Wednesday, September 7, 2016

Watch Out for Olives!

Due to medical appointments near and far, I spend a fair amount of time in the car. When I'm not listening to an audiobook, NPR is my travel companion. I recently heard Fresh Air's Terry Gross interview culinary historians Jane Ziegelman and Andy Coe. Their book, A Square Meallooks at the impact of The Depression on American food since "The Great Depression was a time when Americans had food front and foremost in their minds because they were worrying about it every day."

I was fascinated, listening to them discuss the high priorities of cost, nutrition, and how filling food was, even at the expense of taste, and how school lunches became so important. Some of the recipes Ziegelman and Coe recounted sounded dreadful, but the authors also talked about some food ideas that made me laugh out loud. 

"Spicy foods were considered stimulants. They were classified as stimulants, so they were on that same continuum along with caffeine and alcohol all the way up to cocaine and heroin. And if you started with an olive, you might find yourself one day addicted to opiates. It put you on a very slippery slope -- watch out for olives!"

I love the salty deliciousness of olives, and coincidentally my plans for that afternoon included the next step in this dangerous spicy addiction continuum -- pickles. I cautiously gathered my garden cucumbers and stimulant ingredients, vinegar, salt, garlic, dill, and set about preparing several quarts of pickles.

After the gateway drug of pickles, what could be next? Salsa, of course!

Pickles and salsa may be dangerous points along the slippery slope of those spicy addictive stimulants, but I do like to live on the deliciously wild side.


  1. all those spicy condiments are among my favorites - they're healthy AND tasty. and homemade is surely more of both (and I've never had any desire to move further along the addictive stimulant spectrum, so whew!)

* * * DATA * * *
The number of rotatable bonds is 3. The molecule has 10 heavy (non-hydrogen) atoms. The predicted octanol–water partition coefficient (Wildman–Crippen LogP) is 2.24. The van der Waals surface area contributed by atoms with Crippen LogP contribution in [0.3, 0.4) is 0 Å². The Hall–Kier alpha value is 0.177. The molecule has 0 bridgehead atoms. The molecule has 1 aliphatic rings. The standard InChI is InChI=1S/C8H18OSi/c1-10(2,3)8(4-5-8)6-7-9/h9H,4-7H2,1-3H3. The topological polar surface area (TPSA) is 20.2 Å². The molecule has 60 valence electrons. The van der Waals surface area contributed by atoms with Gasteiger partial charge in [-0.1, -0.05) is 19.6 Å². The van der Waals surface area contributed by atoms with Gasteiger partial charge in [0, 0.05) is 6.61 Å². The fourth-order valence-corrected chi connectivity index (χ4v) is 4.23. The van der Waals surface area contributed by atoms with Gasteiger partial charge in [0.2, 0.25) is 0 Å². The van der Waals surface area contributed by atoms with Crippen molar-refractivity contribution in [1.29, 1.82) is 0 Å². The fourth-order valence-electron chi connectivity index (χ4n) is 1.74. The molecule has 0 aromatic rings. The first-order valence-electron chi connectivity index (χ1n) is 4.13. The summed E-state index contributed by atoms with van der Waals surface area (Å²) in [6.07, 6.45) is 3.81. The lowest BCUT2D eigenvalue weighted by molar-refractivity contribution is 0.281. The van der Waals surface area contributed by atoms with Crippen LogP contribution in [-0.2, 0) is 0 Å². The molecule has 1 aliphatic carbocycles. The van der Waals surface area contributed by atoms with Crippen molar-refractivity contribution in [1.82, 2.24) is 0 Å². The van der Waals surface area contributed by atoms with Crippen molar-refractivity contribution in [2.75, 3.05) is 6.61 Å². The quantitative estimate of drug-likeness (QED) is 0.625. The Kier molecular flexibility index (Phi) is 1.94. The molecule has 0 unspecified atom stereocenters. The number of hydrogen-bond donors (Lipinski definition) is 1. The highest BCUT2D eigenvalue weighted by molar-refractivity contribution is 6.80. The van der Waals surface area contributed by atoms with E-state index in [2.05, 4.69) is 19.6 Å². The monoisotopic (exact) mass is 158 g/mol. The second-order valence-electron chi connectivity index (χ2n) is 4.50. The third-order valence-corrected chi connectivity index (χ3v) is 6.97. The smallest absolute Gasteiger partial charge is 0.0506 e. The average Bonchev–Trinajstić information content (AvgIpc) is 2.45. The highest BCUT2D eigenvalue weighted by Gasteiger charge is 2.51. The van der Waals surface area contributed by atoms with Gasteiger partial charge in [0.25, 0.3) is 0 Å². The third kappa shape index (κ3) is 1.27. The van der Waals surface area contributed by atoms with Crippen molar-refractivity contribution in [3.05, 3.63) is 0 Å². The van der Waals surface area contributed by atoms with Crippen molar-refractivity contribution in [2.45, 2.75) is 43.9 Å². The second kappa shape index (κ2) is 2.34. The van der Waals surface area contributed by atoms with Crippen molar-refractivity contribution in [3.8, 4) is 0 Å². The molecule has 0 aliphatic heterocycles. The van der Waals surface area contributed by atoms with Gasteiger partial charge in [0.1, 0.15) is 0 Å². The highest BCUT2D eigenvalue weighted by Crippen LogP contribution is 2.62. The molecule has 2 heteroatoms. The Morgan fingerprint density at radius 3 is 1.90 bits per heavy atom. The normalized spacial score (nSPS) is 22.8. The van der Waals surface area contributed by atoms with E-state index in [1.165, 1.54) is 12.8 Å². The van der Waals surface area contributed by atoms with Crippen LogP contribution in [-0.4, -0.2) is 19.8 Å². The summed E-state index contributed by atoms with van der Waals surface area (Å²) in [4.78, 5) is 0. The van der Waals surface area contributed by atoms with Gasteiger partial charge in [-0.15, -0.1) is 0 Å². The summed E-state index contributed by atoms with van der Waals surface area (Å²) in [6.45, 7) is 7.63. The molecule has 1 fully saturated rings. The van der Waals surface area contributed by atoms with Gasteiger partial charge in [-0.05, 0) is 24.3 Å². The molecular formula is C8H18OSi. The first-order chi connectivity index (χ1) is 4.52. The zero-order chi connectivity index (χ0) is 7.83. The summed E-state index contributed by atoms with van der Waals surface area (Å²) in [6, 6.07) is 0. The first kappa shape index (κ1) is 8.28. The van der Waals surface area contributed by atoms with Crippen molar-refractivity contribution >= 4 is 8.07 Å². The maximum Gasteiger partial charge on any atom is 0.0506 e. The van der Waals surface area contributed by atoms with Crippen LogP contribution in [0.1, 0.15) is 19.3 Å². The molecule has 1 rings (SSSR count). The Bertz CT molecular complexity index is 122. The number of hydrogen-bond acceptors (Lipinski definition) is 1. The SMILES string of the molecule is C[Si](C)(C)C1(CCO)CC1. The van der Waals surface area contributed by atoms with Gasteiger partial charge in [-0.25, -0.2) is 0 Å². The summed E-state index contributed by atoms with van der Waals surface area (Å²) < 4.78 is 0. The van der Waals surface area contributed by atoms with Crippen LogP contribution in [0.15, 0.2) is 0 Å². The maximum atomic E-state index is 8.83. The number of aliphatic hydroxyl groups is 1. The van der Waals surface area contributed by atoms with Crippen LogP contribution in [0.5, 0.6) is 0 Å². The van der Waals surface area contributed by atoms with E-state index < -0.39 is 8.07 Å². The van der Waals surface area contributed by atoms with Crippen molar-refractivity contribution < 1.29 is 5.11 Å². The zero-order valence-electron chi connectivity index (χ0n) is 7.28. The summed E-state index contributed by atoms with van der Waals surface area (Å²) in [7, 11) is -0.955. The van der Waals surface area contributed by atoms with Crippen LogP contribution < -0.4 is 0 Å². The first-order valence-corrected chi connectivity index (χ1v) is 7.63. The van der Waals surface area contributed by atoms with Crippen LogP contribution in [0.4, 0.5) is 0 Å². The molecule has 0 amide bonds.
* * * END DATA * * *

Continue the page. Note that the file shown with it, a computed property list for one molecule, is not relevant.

2. I LOVE pickles and lately I've been loving black olives and some special green olives. Who would ever thought??

  3. Those pickles are making my mouth water! I listened to that NPR story and it reminded me of stories my grandmothers told me about how they were encouraged to overcook vegetables and use spices sparingly. I have my grandmother's cookbooks from that time and one of them has sample menus for lunches for school children & workmen...I can't imagine eating like that today!

  4. I love this post! And, it brought a song to mind - Hey, Bonnie - take a walk on the wild side! Hahahaha! This is brilliant! Who knew that pickles and salsa were so dangerous! Hahahahah!

  5. If olives are addictive then I am in BIG trouble! I bet your pickles and salsa are delicious.

  6. That was a great interview and I highly recommend Ziegelman's book, 97 Orchard Street, which I devoured after my first visit to The Tenement Museum.

    I'm fine with spicy foods but I really hate olives!

  7. Olives have never lead me astray! Nor has salsa (now I wonder if that is completely true). Your homegrown pickles and salsa remind me of all the years I spent helping my mother can bottle after bottle of summer. We all loved her pickles!

  8. Those pickles will be delicious and I'm sure the salsa will be as well. I've made some salsa but it's been...okay. :-) Terry Gross is the best!

  9. Oh, that books sounds so interesting!! You are a daring one...


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